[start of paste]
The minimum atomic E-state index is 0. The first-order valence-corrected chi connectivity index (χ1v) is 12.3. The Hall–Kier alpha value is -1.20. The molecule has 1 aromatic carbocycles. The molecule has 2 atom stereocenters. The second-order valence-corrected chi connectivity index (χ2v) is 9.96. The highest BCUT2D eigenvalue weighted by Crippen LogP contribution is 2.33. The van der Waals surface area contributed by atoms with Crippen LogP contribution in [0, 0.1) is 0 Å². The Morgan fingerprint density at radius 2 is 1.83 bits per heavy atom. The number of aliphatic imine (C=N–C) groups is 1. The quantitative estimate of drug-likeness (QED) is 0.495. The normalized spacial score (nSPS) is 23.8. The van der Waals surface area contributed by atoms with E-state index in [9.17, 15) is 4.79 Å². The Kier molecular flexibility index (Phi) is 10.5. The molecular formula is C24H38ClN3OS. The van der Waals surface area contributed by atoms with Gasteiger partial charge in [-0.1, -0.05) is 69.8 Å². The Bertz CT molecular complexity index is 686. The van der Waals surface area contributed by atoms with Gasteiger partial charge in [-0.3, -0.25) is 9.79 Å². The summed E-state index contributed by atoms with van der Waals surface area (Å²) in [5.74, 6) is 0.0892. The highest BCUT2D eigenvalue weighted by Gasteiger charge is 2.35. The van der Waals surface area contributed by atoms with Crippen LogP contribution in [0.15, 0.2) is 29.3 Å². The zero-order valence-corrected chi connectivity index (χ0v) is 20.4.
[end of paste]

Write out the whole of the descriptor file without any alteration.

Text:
The minimum atomic E-state index is 0. The first-order valence-corrected chi connectivity index (χ1v) is 12.3. The Hall–Kier alpha value is -1.20. The molecule has 1 aromatic carbocycles. The molecule has 2 atom stereocenters. The second-order valence-corrected chi connectivity index (χ2v) is 9.96. The highest BCUT2D eigenvalue weighted by Crippen LogP contribution is 2.33. The van der Waals surface area contributed by atoms with Crippen LogP contribution in [0, 0.1) is 0 Å². The Morgan fingerprint density at radius 2 is 1.83 bits per heavy atom. The number of aliphatic imine (C=N–C) groups is 1. The quantitative estimate of drug-likeness (QED) is 0.495. The normalized spacial score (nSPS) is 23.8. The van der Waals surface area contributed by atoms with E-state index in [9.17, 15) is 4.79 Å². The Kier molecular flexibility index (Phi) is 10.5. The molecular formula is C24H38ClN3OS. The van der Waals surface area contributed by atoms with Gasteiger partial charge in [-0.1, -0.05) is 69.8 Å². The Bertz CT molecular complexity index is 686. The van der Waals surface area contributed by atoms with Gasteiger partial charge in [-0.3, -0.25) is 9.79 Å². The summed E-state index contributed by atoms with van der Waals surface area (Å²) in [5.74, 6) is 0.0892. The highest BCUT2D eigenvalue weighted by Gasteiger charge is 2.35. The van der Waals surface area contributed by atoms with Crippen LogP contribution in [0.15, 0.2) is 29.3 Å². The zero-order valence-corrected chi connectivity index (χ0v) is 20.4.